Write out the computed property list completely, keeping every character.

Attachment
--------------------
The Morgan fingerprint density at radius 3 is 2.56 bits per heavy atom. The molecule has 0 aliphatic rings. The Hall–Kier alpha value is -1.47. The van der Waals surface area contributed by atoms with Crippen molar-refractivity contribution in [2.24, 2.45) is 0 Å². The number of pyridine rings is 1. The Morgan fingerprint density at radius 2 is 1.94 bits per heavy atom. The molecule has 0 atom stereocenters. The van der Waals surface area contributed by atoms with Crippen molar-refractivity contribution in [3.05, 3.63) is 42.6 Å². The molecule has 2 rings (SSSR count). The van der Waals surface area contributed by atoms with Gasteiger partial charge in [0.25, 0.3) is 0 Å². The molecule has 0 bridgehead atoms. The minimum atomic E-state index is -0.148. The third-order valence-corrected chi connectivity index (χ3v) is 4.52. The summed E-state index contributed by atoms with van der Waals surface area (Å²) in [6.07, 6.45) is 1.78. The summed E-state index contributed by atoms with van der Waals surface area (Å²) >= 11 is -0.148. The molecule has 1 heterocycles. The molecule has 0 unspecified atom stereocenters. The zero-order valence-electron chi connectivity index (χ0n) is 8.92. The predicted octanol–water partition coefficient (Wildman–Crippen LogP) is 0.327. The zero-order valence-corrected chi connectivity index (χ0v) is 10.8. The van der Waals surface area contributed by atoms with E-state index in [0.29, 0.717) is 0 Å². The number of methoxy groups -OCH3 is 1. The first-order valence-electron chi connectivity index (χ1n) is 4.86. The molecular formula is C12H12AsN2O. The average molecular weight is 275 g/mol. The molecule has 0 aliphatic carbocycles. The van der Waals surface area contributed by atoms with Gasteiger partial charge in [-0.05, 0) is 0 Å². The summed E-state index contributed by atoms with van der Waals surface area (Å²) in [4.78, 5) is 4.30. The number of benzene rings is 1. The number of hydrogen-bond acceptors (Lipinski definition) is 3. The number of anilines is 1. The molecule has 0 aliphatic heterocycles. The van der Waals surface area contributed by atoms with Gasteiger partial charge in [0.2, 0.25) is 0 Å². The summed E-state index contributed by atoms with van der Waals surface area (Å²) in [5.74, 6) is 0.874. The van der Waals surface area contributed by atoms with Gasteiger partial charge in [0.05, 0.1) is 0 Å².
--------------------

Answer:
The Morgan fingerprint density at radius 3 is 2.56 bits per heavy atom. The molecule has 0 aliphatic rings. The Hall–Kier alpha value is -1.47. The van der Waals surface area contributed by atoms with Crippen molar-refractivity contribution in [2.24, 2.45) is 0 Å². The number of pyridine rings is 1. The Morgan fingerprint density at radius 2 is 1.94 bits per heavy atom. The molecule has 0 atom stereocenters. The van der Waals surface area contributed by atoms with Crippen molar-refractivity contribution in [3.05, 3.63) is 42.6 Å². The molecule has 2 rings (SSSR count). The van der Waals surface area contributed by atoms with Gasteiger partial charge in [0.25, 0.3) is 0 Å². The molecule has 0 bridgehead atoms. The minimum atomic E-state index is -0.148. The third-order valence-corrected chi connectivity index (χ3v) is 4.52. The summed E-state index contributed by atoms with van der Waals surface area (Å²) in [6.07, 6.45) is 1.78. The summed E-state index contributed by atoms with van der Waals surface area (Å²) >= 11 is -0.148. The molecule has 1 heterocycles. The molecule has 0 unspecified atom stereocenters. The zero-order valence-electron chi connectivity index (χ0n) is 8.92. The predicted octanol–water partition coefficient (Wildman–Crippen LogP) is 0.327. The zero-order valence-corrected chi connectivity index (χ0v) is 10.8. The van der Waals surface area contributed by atoms with E-state index in [0.29, 0.717) is 0 Å². The number of methoxy groups -OCH3 is 1. The first-order valence-electron chi connectivity index (χ1n) is 4.86. The molecular formula is C12H12AsN2O. The average molecular weight is 275 g/mol. The molecule has 0 aliphatic carbocycles. The van der Waals surface area contributed by atoms with Gasteiger partial charge in [-0.05, 0) is 0 Å². The summed E-state index contributed by atoms with van der Waals surface area (Å²) in [4.78, 5) is 4.30. The number of benzene rings is 1. The number of hydrogen-bond acceptors (Lipinski definition) is 3. The number of anilines is 1. The molecule has 0 aliphatic heterocycles. The van der Waals surface area contributed by atoms with Gasteiger partial charge in [0.2, 0.25) is 0 Å². The summed E-state index contributed by atoms with van der Waals surface area (Å²) in [5.74, 6) is 0.874. The van der Waals surface area contributed by atoms with Gasteiger partial charge in [0.05, 0.1) is 0 Å².